to save the mta, you are better off raising fares to $2.50 no discounts.

    if you really want to equalize tolls, toll all the bridges and tunnels fairly.  how about tolling every east river bridge into manhattan at $3, but at the same time, reduce the other bridges like the whitestone and throggs neck at $3 as well.

  • @d8d46f16f380afef59ca318522397233:disqus:

    If people have a reason to drive into Manhattan every day, it must have value to them.  If it’s not enough value to actually pay for it, then what’s the problem? As it is now they are using a scarce resource (road space) and creating expense and delay for others.  (See http://www.wired.com/magazine/2010/05/ff_komanoff_traffic/all/1)

    Charging delivery trucks is also a good idea, especially if it encourages off-hours deliveries.  If goods delivery is contributing to congestion, why shouldn’t end consumers contribute to reducing its effects? Anyway, the cost per item on a $20 toll (or whatever) would be almost unnoticeable to the end consumer, especially if reduced traffic succeeds in reducing delivery costs — it really is a small price to pay.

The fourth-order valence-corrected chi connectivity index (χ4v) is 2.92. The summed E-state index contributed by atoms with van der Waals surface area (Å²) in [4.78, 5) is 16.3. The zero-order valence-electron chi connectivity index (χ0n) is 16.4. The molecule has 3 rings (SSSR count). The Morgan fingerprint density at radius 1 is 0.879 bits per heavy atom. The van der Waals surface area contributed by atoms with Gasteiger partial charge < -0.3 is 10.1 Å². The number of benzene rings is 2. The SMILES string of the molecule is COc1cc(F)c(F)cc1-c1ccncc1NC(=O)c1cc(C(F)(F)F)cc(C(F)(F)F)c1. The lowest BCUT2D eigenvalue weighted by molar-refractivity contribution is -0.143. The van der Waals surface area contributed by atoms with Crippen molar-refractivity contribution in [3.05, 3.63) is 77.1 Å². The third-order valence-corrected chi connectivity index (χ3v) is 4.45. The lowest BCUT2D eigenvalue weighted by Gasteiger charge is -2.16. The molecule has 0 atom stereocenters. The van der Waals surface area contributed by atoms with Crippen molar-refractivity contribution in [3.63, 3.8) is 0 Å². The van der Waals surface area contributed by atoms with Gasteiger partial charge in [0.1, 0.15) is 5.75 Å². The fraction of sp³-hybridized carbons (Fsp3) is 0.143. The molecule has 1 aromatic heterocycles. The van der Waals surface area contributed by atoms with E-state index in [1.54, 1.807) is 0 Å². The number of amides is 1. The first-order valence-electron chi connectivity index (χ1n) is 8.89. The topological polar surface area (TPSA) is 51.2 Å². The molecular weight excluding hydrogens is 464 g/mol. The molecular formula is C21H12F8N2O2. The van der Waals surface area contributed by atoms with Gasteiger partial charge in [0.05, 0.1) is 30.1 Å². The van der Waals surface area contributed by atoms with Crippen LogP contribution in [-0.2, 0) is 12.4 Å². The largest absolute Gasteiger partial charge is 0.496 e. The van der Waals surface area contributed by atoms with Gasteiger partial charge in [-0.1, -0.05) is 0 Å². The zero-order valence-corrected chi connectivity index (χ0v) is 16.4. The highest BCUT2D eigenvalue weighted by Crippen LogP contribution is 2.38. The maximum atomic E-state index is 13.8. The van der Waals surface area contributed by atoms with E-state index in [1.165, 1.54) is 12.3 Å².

I also really like the idea of lowering tolls in the outlying areas (that is, those with fewer non-driving options); there are reports that the powers that be are considering that.  It makes good practical sense and it makes good political sense.

  • carma

    @twitter-9403902:disqus